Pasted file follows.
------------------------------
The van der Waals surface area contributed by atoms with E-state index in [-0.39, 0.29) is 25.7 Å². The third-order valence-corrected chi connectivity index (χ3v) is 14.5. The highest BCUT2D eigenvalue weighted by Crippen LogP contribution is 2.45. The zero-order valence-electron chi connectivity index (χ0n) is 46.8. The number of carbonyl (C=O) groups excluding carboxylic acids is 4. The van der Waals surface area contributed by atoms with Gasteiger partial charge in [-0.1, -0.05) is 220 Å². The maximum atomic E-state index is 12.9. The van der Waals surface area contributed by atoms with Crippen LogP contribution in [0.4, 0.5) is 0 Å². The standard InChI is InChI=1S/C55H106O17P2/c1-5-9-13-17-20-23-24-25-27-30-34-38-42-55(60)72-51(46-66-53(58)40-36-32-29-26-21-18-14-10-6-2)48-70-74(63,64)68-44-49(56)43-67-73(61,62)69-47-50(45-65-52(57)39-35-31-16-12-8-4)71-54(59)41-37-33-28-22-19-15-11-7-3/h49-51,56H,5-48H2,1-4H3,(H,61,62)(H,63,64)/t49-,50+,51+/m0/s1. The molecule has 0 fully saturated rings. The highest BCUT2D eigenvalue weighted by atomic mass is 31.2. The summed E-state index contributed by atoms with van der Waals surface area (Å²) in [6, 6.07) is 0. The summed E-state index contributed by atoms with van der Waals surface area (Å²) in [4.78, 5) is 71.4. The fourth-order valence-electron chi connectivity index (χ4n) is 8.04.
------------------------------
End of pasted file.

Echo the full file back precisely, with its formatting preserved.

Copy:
The van der Waals surface area contributed by atoms with E-state index in [-0.39, 0.29) is 25.7 Å². The third-order valence-corrected chi connectivity index (χ3v) is 14.5. The highest BCUT2D eigenvalue weighted by Crippen LogP contribution is 2.45. The zero-order valence-electron chi connectivity index (χ0n) is 46.8. The number of carbonyl (C=O) groups excluding carboxylic acids is 4. The van der Waals surface area contributed by atoms with Gasteiger partial charge in [-0.1, -0.05) is 220 Å². The maximum atomic E-state index is 12.9. The van der Waals surface area contributed by atoms with Crippen LogP contribution in [0.4, 0.5) is 0 Å². The standard InChI is InChI=1S/C55H106O17P2/c1-5-9-13-17-20-23-24-25-27-30-34-38-42-55(60)72-51(46-66-53(58)40-36-32-29-26-21-18-14-10-6-2)48-70-74(63,64)68-44-49(56)43-67-73(61,62)69-47-50(45-65-52(57)39-35-31-16-12-8-4)71-54(59)41-37-33-28-22-19-15-11-7-3/h49-51,56H,5-48H2,1-4H3,(H,61,62)(H,63,64)/t49-,50+,51+/m0/s1. The molecule has 0 fully saturated rings. The highest BCUT2D eigenvalue weighted by atomic mass is 31.2. The summed E-state index contributed by atoms with van der Waals surface area (Å²) in [6, 6.07) is 0. The summed E-state index contributed by atoms with van der Waals surface area (Å²) in [4.78, 5) is 71.4. The fourth-order valence-electron chi connectivity index (χ4n) is 8.04.